The Enlightenment project is universal. The claim of universalism, in the case of metrology, is not that this activity would naturally be imposed like universal gravitation, on all humans, but that this timeless activity, ideally based on shared common values and references, would be intended for use by all humans, beyond their political, cultural and religious affiliations.
The choice to share a common metric, later adopted by the world community (1875)1, is not abandoning identity, but rather the opening of a door to others and for the benefit of all.
The Sanskrit root of the word measure is said to be māa. Hence maya, illusion and magic. The first part mé in Indo-European is the word stem med. Hence doctor, medical, meditate … The same stem is seen in met, mens, ment, mod. Cure, govern, think, reflect, weigh, judge, meditate, imagine, invent, evaluate, estimate, balance … All of these action verbs are meaningful and relevant in the field of measurement.
Metrological pact, trust pact, recognition pact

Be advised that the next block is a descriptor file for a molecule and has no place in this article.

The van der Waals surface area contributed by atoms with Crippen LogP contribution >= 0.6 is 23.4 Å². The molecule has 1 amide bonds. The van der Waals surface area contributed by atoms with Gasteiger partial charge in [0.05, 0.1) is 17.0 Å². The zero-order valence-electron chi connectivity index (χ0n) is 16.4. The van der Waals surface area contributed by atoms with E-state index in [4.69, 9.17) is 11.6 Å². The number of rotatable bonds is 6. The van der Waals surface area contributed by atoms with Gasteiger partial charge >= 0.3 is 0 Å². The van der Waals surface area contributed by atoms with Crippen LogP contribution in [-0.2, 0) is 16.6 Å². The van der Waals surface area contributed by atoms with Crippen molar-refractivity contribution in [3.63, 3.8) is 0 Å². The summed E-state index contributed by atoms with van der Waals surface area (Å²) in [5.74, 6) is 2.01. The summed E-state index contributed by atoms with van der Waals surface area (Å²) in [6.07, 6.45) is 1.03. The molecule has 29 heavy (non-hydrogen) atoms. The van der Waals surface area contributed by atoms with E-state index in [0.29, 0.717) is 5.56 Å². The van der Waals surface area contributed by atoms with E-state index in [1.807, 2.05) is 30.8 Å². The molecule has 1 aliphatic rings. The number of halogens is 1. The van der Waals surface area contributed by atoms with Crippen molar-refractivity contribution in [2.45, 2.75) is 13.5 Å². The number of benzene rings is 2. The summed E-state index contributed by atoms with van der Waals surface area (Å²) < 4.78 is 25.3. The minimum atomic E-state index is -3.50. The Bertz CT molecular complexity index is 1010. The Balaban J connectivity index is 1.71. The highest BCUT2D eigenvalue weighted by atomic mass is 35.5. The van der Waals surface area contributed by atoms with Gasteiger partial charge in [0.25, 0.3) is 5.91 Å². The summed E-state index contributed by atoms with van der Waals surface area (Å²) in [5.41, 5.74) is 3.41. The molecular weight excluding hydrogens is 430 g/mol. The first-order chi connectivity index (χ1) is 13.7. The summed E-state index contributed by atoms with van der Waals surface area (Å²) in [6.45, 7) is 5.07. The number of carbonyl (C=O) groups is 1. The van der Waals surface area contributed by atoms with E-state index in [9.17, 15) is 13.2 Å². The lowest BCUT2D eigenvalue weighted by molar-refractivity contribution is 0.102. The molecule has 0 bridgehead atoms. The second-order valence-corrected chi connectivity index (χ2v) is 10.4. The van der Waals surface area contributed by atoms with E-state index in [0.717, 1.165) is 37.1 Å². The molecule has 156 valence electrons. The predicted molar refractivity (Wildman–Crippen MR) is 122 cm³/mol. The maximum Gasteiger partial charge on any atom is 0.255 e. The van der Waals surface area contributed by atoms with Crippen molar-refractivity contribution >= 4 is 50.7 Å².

The longevity of the Pharaonic civilization in Egypt is based from the outset on the concept of “maât”, which expresses at the same time measure, trust, order and fairness. To make “maât” intelligible and effective for individuals and for everyone, the concept was deified and rose into a powerful symbolic organization that lasted more than 3 millennia. The Great Goddess Maât, a pretty young woman depicted wearing an ostrich feather, energizes and personifies measure, fairness, order, solidarity, benevolence and overall prosperity. Each and all refer to it.
During psychostasia or weighing of the soul ceremony, Maât officiates with Thoth, the Grand Surveyor. Weighing one’s actions during life and being held accountable for these actions during the transition from life to death seems to be a universal funeral ritual.
Balance is the symbol of divine justice and of human justice.
The metrological pact is based on agreement of a mutual trust contract. A pacified cultural context across the globe would recognize that all civilizations of the world for millennia have contributed, are contributing and will continue to contribute and help build this universal common language in order to agree on values and the ways to protect them.
What is this International System of units (SI) inherited from the work of our Ancestors, dedicated “at all times, to all people”? Only the market serves as an instrument of measurement, while it does not possess the necessary qualities, and in the face of instability and excess in today’s world, we must return to genuine measurements.